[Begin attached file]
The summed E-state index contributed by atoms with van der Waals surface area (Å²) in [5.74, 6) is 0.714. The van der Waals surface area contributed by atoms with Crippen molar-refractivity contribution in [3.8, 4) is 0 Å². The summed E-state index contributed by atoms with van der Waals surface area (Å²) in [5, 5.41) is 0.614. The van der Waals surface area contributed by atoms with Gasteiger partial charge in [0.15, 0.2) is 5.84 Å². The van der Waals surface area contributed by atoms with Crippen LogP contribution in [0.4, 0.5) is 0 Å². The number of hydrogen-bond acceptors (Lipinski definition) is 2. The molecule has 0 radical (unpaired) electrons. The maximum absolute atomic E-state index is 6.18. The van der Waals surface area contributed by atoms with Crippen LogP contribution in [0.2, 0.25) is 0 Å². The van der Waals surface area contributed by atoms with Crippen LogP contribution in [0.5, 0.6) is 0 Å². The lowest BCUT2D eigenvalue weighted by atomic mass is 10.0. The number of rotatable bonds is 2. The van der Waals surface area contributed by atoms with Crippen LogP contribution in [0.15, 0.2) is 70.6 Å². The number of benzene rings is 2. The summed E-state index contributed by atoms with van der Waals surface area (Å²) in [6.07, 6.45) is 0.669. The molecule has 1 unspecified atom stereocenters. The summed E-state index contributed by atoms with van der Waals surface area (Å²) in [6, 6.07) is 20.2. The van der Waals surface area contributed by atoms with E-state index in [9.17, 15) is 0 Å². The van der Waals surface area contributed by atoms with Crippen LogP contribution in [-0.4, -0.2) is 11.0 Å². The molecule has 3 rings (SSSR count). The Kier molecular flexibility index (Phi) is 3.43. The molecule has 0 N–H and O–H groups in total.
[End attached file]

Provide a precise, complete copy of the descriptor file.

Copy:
The summed E-state index contributed by atoms with van der Waals surface area (Å²) in [5.74, 6) is 0.714. The van der Waals surface area contributed by atoms with Crippen molar-refractivity contribution in [3.8, 4) is 0 Å². The summed E-state index contributed by atoms with van der Waals surface area (Å²) in [5, 5.41) is 0.614. The van der Waals surface area contributed by atoms with Gasteiger partial charge in [0.15, 0.2) is 5.84 Å². The van der Waals surface area contributed by atoms with Crippen LogP contribution in [0.4, 0.5) is 0 Å². The number of hydrogen-bond acceptors (Lipinski definition) is 2. The molecule has 0 radical (unpaired) electrons. The maximum absolute atomic E-state index is 6.18. The van der Waals surface area contributed by atoms with Crippen LogP contribution in [0.2, 0.25) is 0 Å². The van der Waals surface area contributed by atoms with Crippen LogP contribution in [0.5, 0.6) is 0 Å². The lowest BCUT2D eigenvalue weighted by atomic mass is 10.0. The number of rotatable bonds is 2. The van der Waals surface area contributed by atoms with Crippen LogP contribution in [0.15, 0.2) is 70.6 Å². The number of benzene rings is 2. The summed E-state index contributed by atoms with van der Waals surface area (Å²) in [6.07, 6.45) is 0.669. The molecule has 1 unspecified atom stereocenters. The summed E-state index contributed by atoms with van der Waals surface area (Å²) in [6, 6.07) is 20.2. The van der Waals surface area contributed by atoms with E-state index in [9.17, 15) is 0 Å². The van der Waals surface area contributed by atoms with Crippen LogP contribution in [-0.4, -0.2) is 11.0 Å². The molecule has 3 rings (SSSR count). The Kier molecular flexibility index (Phi) is 3.43. The molecule has 0 N–H and O–H groups in total.